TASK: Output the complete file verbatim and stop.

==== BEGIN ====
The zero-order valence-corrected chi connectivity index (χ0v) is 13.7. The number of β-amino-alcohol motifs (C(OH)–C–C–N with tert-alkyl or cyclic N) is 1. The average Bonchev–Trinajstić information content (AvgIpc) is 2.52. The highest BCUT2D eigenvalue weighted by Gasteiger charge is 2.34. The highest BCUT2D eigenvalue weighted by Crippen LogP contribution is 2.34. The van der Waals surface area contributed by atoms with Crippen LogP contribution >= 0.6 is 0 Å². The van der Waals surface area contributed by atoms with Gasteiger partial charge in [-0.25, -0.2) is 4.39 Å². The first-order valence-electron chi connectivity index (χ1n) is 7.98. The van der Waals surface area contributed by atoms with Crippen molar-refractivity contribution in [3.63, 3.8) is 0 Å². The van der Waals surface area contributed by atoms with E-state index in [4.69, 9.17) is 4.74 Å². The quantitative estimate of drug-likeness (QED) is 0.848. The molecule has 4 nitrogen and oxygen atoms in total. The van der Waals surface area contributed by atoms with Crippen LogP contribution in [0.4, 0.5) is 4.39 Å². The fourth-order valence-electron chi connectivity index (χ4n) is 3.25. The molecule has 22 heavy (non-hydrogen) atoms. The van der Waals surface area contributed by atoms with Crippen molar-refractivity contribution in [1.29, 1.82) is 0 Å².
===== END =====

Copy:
The zero-order valence-corrected chi connectivity index (χ0v) is 13.7. The number of β-amino-alcohol motifs (C(OH)–C–C–N with tert-alkyl or cyclic N) is 1. The average Bonchev–Trinajstić information content (AvgIpc) is 2.52. The highest BCUT2D eigenvalue weighted by Gasteiger charge is 2.34. The highest BCUT2D eigenvalue weighted by Crippen LogP contribution is 2.34. The van der Waals surface area contributed by atoms with Crippen LogP contribution >= 0.6 is 0 Å². The van der Waals surface area contributed by atoms with Gasteiger partial charge in [-0.25, -0.2) is 4.39 Å². The first-order valence-electron chi connectivity index (χ1n) is 7.98. The van der Waals surface area contributed by atoms with Crippen molar-refractivity contribution in [3.63, 3.8) is 0 Å². The van der Waals surface area contributed by atoms with E-state index in [4.69, 9.17) is 4.74 Å². The quantitative estimate of drug-likeness (QED) is 0.848. The molecule has 4 nitrogen and oxygen atoms in total. The van der Waals surface area contributed by atoms with Crippen LogP contribution in [0.4, 0.5) is 4.39 Å². The fourth-order valence-electron chi connectivity index (χ4n) is 3.25. The molecule has 22 heavy (non-hydrogen) atoms. The van der Waals surface area contributed by atoms with Crippen molar-refractivity contribution in [1.29, 1.82) is 0 Å².